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This paper addresses adaptive radar detection of distributed targets in noise plus interference assumed to belong to a known or unknown subspace of the observables. At the design stage we resort to either the GLRT or the so-called two-step GLRT-based design procedure and assume that a set of noise-only data is available (the so-called secondary data).(More)
In this paper, we present a GLRT-based adaptive detection algorithm for extended targets with improved rejection capabilities of mismatched signals. We assume that a set of secondary data is available and that noise returns in primary and secondary data share the same statistical characterization. To increase the selectivity of the detector, similarly to(More)
In this paper, we propose and assess a CFAR detector that can adjust its ldquodirectivityrdquo through a real scalar parameter. It relies on the usual assumption that a set of homogeneous training data is available and encompasses as special cases the well-known Kelly's GLRT and the recently introduced W-ABORT detector. More important, it can be tuned in(More)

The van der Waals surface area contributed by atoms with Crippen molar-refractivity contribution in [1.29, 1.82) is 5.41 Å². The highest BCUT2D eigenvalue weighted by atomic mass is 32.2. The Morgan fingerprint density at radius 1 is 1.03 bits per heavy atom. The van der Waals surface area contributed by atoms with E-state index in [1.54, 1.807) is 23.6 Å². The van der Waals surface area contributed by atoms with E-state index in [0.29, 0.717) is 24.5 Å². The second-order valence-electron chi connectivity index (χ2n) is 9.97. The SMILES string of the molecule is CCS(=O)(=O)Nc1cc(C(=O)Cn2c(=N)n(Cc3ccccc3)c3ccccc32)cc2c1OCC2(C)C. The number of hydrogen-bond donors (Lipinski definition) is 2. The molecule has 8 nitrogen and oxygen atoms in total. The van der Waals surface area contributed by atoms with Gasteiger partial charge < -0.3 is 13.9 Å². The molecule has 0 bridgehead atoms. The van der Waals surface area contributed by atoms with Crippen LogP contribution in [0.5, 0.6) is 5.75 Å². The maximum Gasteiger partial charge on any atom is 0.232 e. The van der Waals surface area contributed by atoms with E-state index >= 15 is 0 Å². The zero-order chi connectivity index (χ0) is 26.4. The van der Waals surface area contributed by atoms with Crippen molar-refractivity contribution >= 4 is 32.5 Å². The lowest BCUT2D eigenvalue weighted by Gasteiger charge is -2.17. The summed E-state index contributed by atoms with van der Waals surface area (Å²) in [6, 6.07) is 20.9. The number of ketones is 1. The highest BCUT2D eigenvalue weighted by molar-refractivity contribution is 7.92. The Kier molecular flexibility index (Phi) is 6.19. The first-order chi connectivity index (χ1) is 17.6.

We propose a modified version of the adaptive sidelobe blanker (ASB) consisting of a generalized likelihood ratio test (GLRT)-based subspace detector followed by the adaptive coherence estimator. The performance analysis shows that it possesses the constant false alarm rate property with respect to the unknown covariance matrix of the noise in homogeneous(More)
We address adaptive detection of coherent signals backscattered by possible point-like targets or originated from electronic countermeasure (ECM) systems in presence of thermal noise, clutter, and possible noise-like interferers. In order to come up with a class of decision schemes capable of discriminating between targets and ECM signals, we resort to(More)
In this paper, we deal with the problem of adaptive signal detection in colored Gaussian disturbance. Since the classical receivers may exhibit severe performance degradations in the presence of steering vector mismatches and sidelobe interfering signals, we try to account for the quoted drawbacks, very usual in realistic radar scenarios, at the design(More)
In this paper, we derive and assess decision schemes to discriminate, resorting to an array of sensors, between the H<sub>0</sub> hypothesis that data under test contain disturbance only (i.e., noise plus interference) and the H<sub>1</sub> hypothesis that they also contain signal components along a direction which is a priori unknown but constrained to(More)